Ein Bericht aus Kaliningrad, 2017
Generally, the collapse of the Soviet Union in the early 1990s in Central Asia was marked by the following processes:
- civil wars/interethnic conflicts in some countries, like Tajikistan (1992 – 1997), for example,
- growth of nation states and nation identity building processes that some times resulted in domination of previously supressed national groups (result is the domination of the so-called title nations, shrinking economic and social conditions for Russians and other minorities),
- collapse of previously centralized economies, economic crises and poor living conditions for big part of local population.
So, in the early 1990s quite a lot of Russians who turned into “unwanted persons” fled new Central Asian republics. But it was not only them, not only Russians, also Russians speeking Tajic or Uzbek people, who tried to escape from the war. Russian Germans and Germans from Kazachstan also started migration to the Kaliningrad Oblast at that time, because Germany launched special programs to accept them back in Germany. My general feeling is that in that period there were a lot of quite well educated people, engineers, doctors etc., among migrants.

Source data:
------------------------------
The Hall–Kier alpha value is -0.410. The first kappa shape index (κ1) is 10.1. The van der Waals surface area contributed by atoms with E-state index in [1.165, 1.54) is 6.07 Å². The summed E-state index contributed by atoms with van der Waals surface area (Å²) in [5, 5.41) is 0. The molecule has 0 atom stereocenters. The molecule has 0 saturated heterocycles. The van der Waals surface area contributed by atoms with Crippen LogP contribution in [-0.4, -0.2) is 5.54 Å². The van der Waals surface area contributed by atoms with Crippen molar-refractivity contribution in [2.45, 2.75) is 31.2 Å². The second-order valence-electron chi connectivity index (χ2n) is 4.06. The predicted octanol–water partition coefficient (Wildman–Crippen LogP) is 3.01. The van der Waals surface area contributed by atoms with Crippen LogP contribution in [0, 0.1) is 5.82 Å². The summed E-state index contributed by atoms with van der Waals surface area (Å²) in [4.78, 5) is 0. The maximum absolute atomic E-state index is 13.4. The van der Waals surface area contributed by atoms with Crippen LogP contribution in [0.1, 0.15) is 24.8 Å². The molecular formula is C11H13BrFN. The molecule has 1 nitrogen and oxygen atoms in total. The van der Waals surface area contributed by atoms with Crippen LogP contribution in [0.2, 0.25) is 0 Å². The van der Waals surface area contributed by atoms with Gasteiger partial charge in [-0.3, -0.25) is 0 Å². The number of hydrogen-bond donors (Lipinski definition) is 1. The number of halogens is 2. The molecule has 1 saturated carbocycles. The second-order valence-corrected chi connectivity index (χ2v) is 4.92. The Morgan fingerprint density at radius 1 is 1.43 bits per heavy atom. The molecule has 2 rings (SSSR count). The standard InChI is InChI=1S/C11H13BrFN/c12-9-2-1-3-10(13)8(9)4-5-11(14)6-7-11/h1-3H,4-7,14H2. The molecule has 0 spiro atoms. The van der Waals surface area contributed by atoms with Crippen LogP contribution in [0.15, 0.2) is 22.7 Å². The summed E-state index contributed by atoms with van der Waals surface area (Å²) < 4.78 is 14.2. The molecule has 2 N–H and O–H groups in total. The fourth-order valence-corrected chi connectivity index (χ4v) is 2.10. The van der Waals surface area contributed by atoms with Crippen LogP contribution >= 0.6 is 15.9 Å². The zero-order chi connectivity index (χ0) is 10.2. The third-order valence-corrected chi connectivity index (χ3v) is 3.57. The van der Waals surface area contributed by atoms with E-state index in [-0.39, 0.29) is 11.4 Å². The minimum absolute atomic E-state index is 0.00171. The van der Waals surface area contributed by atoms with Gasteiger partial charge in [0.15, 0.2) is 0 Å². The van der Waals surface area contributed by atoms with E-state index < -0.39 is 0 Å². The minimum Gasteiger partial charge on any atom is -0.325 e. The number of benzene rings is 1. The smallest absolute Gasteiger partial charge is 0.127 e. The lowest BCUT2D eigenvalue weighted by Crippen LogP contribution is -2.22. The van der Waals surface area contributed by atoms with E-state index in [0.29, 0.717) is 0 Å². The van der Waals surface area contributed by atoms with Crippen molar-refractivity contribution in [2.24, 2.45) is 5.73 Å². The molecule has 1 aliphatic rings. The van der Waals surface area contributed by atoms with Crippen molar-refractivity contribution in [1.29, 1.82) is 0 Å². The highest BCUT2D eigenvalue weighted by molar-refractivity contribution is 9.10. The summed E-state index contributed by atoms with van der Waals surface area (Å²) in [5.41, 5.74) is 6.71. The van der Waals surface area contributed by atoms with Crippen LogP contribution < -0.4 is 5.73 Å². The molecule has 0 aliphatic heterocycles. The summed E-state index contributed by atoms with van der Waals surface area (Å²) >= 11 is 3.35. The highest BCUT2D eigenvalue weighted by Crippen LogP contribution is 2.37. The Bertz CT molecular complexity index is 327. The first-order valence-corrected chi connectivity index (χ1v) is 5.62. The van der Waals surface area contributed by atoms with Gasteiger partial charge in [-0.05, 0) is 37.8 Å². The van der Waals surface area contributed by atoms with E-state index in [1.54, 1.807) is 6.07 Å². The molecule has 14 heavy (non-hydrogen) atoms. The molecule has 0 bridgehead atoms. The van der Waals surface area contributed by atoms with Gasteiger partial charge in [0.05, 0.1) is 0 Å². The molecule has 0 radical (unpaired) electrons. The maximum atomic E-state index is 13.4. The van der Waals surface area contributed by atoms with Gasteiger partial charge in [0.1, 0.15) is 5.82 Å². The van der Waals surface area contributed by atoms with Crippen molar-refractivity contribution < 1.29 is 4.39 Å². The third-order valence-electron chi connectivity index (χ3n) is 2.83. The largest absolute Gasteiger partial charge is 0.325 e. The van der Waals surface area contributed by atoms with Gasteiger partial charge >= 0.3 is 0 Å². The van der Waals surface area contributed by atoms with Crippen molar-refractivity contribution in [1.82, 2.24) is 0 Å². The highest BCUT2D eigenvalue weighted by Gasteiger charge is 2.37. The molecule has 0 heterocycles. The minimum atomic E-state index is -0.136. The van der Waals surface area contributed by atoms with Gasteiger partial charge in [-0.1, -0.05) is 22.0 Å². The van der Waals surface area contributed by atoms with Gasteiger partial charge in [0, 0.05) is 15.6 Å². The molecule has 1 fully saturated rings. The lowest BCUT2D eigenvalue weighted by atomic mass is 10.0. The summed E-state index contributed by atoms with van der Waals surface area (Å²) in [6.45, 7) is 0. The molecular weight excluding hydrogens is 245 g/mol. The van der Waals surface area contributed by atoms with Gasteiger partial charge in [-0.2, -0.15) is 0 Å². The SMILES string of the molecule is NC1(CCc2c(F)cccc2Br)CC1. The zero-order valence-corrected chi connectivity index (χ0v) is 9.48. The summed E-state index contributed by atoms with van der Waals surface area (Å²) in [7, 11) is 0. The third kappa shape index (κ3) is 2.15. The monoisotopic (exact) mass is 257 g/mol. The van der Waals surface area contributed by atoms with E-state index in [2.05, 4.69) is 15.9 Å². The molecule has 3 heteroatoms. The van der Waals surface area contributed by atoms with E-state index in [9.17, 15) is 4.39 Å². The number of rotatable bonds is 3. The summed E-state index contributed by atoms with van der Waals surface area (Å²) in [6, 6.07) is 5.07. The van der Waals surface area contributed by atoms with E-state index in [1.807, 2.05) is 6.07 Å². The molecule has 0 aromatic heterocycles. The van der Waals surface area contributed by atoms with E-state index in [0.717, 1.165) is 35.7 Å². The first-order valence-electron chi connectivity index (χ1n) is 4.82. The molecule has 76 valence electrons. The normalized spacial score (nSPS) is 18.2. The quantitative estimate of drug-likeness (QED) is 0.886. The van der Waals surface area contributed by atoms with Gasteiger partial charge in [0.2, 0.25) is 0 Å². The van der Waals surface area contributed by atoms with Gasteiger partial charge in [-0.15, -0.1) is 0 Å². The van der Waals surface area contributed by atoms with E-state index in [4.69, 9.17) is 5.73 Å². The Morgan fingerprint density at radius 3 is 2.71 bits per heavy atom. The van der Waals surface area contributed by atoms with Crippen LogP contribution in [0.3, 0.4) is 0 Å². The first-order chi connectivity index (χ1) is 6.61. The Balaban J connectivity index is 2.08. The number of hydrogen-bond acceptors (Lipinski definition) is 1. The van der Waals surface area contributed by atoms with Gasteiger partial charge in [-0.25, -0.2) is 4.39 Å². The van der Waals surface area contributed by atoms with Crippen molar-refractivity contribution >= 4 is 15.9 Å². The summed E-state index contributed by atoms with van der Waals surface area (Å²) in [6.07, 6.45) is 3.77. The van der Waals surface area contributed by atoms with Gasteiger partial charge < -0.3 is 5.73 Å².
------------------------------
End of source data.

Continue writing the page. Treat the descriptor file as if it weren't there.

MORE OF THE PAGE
In 2000s it has become to a great extent labor driven migration to Kaliningrad. In Russia, in general, and Kaliningrad in particular, there was a construction boom and hence a great demand for cheap labor force. Within this wave a lot of people from poor rural areas came. Many of them did not have education and could not speak Russian.
Not all of the immigrants are Russians, not all of them have Russian passports. Most of them do not. Frankly speaking it is a bit difficult to say how they feel and what their identities are. Perhaps some of them have strong ethnic identities, especially from rural areas – they speak their native languages and don’t learn Russian, bring their culinary traditions with them, download and listen music from their countries.